Tourism Minister Mélanie Joly did not respond to requests for comment. 

WestJet: 31 March Update

Provided directly from WESTJET, an Alberta Partnership

Impacted Flights – Coronavirus (COVID-19)

Last updated March 31, 2020 at 5:55 p.m.

The safety of our guests and crews is our top priority. It is our goal to be open and transparent throughout this rapidly evolving situation. This page will be updated regularly with information on COVID-19 impacted flights in our network.

Guests in affected rows of the below flights are considered close contacts and may be at risk for exposure. Public health officials recommend that affected individuals self-isolate for 14 days after arrival and monitor symptoms. Guests are advised to contact their primary care provider, or their local public health unit if they are concerned that they may have been exposed to or are experiencing symptoms of COVID-19.

All guests who were on the listed flights, but not in the affected rows are advised to self-monitor for signs of cough, fever or respiratory issues and to call their local health authorities if symptoms arise within the next 14 days.Show 10255090100 entriesSearch:

Flight DateFlight NumberDepartingDestinationRows
March 213241Calgary (YYC)Kamloops (YKA)All seats
March 1910Calgary (YYC)Paris (CDG)N/A
March 19831Cancun (CUN)Toronto (YYZ)1-6
March 183380Calgary (YYC)Saskatoon (YXE)17-20
March 172313Cancun (CUN)Calgary (YYC)Exit row
March 17669Toronto (YYZ)Calgary (YYC)20-24
March 172311Cancun (CUN)Toronto (YYZ)Premium cabin
March 173281Calgary (YYC)Penticton (YYF)All seats
March 174London (LGW)Toronto (YYZ)All rows
March 173343Calgary (YYC)Kelowna (YLW)Exit row
March 169Paris (CDG)Calgary (YYC)2-6
March 162311Cancun (CUN)Calgary (YYC)All seats
March 163456Toronto (YYZ)Moncton (YQM)All seats
March 151571Denver (DEN)Calgary (YYC)All seats
March 153016Medicine Hat (YHX)Calgary (YYC)8-14
March 153372Calgary (YYC)Saskatoon (YXE)All seats
March 143268Edmonton (YEG)Regina (YQR)5-11
March 143300Calgary (YYC)Regina (YQR)14-20
March 14202Calgary (YYC)Winnipeg (YWG)19-25
March 141511Los Angeles (LAX)Calgary (YYC)15-19
March 131501Las Vegas (LAS)Calgary (YYC)13-19
March 131100Toronto (YYZ)Los Angeles (LAX)All seats
March 12490Winnipeg (YWG)Toronto (YYZ)5-9
March 12667Toronto (YYZ)Calgary (YYC)11-17
March 122London (LGW)Calgary (YYC)24-40
March 121447Las Vegas (LAS)Edmonton (YEG)2-8
March 12665Toronto (YYZ)Calgary (YYC)19-27
March 121201New York (LGA)Toronto (YYZ)3-9
March 122311Cancun (CUN)Calgary (YYC)32-38
March 123240Edmonton (YEG)Grande Prairie (YQU)1-6
March 12118Vancouver (YVR)Calgary (YYC)19-25
March 114London (LGW)Toronto (YYZ)10-16
March 111771Phoenix (PHX)Vancouver (YVR)5-9
March 113263Regina (YQR)Edmonton (YEG)12-18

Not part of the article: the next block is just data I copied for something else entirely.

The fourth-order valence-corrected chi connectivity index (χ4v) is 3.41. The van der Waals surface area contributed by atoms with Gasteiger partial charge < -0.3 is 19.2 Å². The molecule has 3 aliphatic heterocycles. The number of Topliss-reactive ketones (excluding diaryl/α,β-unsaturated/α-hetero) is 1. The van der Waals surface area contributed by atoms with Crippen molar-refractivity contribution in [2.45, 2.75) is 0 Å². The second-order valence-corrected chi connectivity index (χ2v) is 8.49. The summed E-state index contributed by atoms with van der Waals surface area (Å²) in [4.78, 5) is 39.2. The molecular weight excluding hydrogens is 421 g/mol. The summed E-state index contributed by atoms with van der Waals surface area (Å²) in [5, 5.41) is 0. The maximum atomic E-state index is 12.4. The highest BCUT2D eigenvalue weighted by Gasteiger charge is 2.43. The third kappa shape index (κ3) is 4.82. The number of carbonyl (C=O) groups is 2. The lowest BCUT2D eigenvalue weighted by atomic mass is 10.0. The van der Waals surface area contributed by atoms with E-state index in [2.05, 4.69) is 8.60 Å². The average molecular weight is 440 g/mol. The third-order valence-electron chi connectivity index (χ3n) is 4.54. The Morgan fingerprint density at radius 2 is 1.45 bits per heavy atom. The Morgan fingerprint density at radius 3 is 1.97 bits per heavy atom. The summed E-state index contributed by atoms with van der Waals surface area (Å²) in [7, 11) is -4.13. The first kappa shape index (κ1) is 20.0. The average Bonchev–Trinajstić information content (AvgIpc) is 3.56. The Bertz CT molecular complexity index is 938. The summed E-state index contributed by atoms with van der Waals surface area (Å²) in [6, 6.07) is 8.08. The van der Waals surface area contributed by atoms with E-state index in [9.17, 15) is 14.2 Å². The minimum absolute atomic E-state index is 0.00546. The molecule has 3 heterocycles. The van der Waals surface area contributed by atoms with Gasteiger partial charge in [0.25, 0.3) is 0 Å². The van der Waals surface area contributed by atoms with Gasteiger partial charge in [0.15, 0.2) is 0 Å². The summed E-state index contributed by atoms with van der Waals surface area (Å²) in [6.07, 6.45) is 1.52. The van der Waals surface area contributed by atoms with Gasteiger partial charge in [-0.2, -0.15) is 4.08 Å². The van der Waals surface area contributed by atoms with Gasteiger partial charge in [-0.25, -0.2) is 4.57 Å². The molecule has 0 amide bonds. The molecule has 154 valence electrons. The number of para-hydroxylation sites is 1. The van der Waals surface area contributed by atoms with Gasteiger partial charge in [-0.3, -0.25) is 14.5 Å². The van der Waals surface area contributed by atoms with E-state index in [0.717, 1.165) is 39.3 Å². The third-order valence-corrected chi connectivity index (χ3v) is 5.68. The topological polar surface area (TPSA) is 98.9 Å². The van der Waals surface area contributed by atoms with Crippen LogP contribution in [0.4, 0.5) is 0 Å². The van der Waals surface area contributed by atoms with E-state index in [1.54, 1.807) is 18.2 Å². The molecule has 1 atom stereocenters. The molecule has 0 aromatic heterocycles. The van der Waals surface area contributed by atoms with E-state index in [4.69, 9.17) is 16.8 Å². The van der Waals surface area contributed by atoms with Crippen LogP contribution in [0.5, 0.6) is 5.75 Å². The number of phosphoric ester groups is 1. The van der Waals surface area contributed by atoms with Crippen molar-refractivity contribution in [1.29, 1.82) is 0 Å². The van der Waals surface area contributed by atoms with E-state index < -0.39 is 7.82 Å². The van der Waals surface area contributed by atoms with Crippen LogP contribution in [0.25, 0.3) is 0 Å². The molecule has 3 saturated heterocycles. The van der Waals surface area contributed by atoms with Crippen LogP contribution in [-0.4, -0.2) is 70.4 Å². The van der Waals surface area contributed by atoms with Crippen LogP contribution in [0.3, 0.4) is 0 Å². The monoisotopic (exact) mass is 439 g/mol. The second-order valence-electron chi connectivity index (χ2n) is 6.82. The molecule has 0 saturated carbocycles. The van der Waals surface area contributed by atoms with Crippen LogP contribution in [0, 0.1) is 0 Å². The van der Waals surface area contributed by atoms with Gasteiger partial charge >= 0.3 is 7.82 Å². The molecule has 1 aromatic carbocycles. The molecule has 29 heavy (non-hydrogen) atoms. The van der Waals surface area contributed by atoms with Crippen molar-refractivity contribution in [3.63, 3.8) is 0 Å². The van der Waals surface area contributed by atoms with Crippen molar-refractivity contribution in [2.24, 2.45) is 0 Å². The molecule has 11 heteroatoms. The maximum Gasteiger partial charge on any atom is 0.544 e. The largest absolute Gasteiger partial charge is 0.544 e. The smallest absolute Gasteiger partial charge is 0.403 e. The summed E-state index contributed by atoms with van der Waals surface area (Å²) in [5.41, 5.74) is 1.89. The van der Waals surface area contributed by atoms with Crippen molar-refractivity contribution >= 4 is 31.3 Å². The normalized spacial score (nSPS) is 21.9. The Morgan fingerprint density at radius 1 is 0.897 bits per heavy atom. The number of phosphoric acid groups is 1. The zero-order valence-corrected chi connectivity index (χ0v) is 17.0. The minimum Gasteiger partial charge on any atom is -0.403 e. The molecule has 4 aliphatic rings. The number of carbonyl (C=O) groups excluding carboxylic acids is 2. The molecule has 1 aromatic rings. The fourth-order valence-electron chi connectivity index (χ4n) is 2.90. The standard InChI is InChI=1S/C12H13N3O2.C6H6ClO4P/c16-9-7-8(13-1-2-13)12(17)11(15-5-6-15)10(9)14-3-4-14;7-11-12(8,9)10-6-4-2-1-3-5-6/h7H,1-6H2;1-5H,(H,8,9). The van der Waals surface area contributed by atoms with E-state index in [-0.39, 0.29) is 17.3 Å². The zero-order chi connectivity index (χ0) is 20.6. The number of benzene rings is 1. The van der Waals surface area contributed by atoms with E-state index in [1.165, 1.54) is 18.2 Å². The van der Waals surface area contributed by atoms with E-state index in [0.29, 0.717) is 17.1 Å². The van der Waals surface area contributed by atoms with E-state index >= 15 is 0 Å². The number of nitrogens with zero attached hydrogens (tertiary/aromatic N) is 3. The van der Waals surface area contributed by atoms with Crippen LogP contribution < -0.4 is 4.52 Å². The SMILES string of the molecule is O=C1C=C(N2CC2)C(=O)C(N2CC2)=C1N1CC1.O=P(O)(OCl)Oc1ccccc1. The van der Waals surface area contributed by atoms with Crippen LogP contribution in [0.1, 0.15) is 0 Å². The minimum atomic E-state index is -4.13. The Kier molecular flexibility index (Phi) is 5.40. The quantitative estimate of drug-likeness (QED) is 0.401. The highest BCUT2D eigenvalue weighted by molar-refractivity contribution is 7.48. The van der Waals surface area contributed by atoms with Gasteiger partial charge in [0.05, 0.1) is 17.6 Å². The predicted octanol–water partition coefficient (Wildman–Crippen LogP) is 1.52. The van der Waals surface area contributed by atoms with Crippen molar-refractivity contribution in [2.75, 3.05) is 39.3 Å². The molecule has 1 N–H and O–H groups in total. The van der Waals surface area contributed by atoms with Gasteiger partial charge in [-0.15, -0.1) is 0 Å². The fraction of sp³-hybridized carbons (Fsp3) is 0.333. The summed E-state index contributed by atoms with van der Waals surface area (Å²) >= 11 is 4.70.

March 11302Vancouver (YVR)Regina (YQR)5-9
March 11670Calgary (YYC)Toronto (YYZ)16-22
March 10232Calgary (YYC)Winnipeg (YWG)17-23
March 103538Toronto (YYZ)Montreal (YUL)3-8
March 103326Vancouver (YVR)Kelowna (YLW)10-16
March 10445Toronto (YYZ)Calgary (YYC)6-12
March 104London (LGW)Toronto (YYZ)N/A
March 91681New York (JFK)Calgary (YYC)all rows
March 9178Kelowna (YLW)Calgary (YYC)Exit row
March 92310Calgary (YYC)Cancun (CUN)all seats
March 92643Liberia (LIR)Toronto (YYZ)N/A
March 8271Winnipeg (YWG)Calgary (YYC)All Rows
March 81680Calgary (YYC)New York (JFK)All rows
March 71226Toronto (YYZ)Orlando (MCO)All rows
March 71157San Juan (SJU)Toronto (YYZ)2-6
March 72644Toronto (YYZ)Liberia (LIR)N/A
March 73440Toronto (YYZ)Moncton (YQM)7-11
March 52London (LGW)Calgary (YYC)36-40
March 32London (LGW)Calgary (YYC)7-14
February 281199Phoenix (PHX)Toronto (YYZ)18-22
March 21535Toronto (YYZ)Winnipeg (YWG)All seats
March 213324Vancouver (YVR)Kelowna (YLW)All seats
March 20195Calgary (YYC)Victoria (YYJ)All seats
March 201591Atlanta (ATL)Calgary (YYC)12-19
March 18600Calgary (YYC)Saskatoon (YXE)18-24
March 183380Calgary (YYC)Saskatoon (YXE)17-20
March 182310Calgary (YYC)Cancun (CUN)1-6
March 171499Phoenix (PHX)Calgary (YYC)2-8
March 161221Fort Lauderdale (FLL)Toronto (YYZ)All seats
March 161789Las Vegas (LAS)Vancouver (YVR)All seats
March 162London (LGW)Calgary (YYC)8-14
March 161201New York (LGA)Toronto (YYZ)2-8
March 163300Calgary (YYC)Regina (YQR)All seats
March 169Paris (CDG)Calgary (YYC)2-6
March 151231Fort Lauderdale (FLL)Toronto (YYZ)6-12
March 153256Calgary (YYC)Brandon (YBR)All seats
March 15252Toronto (YYZ)Halifax (YHZ)12-18
March 151681New York (JFK)Calgary (YYC)11-17
March 144209Paris (CDG)Calgary (YYC)12-18
March 142London (LGW)Calgary (YYC)All seats
March 14526Calgary (YYC)Winnipeg (YWG)19-25
March 14323Toronto (YYZ)Saskatoon (YXE)17-20
March 121475Palm Springs (PSP)Calgary (YYC)10-16
March 12122Vancouver (YVR)Calgary (YYC)4-10
March 12530Calgary (YYC)Winnipeg (YWG)5-11
March 11452Calgary (YYC)Saskatoon (YXE)All seats
March 102643Liberia (LIR)Toronto (YYZ)7-13
March 102313Cancun (CUN)Calgary (YYC)All seats
March 10135Calgary (YYC)Vancouver (YVR)All seats
March 81333Las Vegas (LAS)Regina (YQR)3-9
March 72419Cancun (CUN)Saskatoon (YXE)17-24
March 6546Winnipeg (YWG)Toronto (YYZ)8-14
March 2735London (YXU)Calgary (YYC)5-11
March 13521Montreal (YUL)Toronto (YYZ)All seats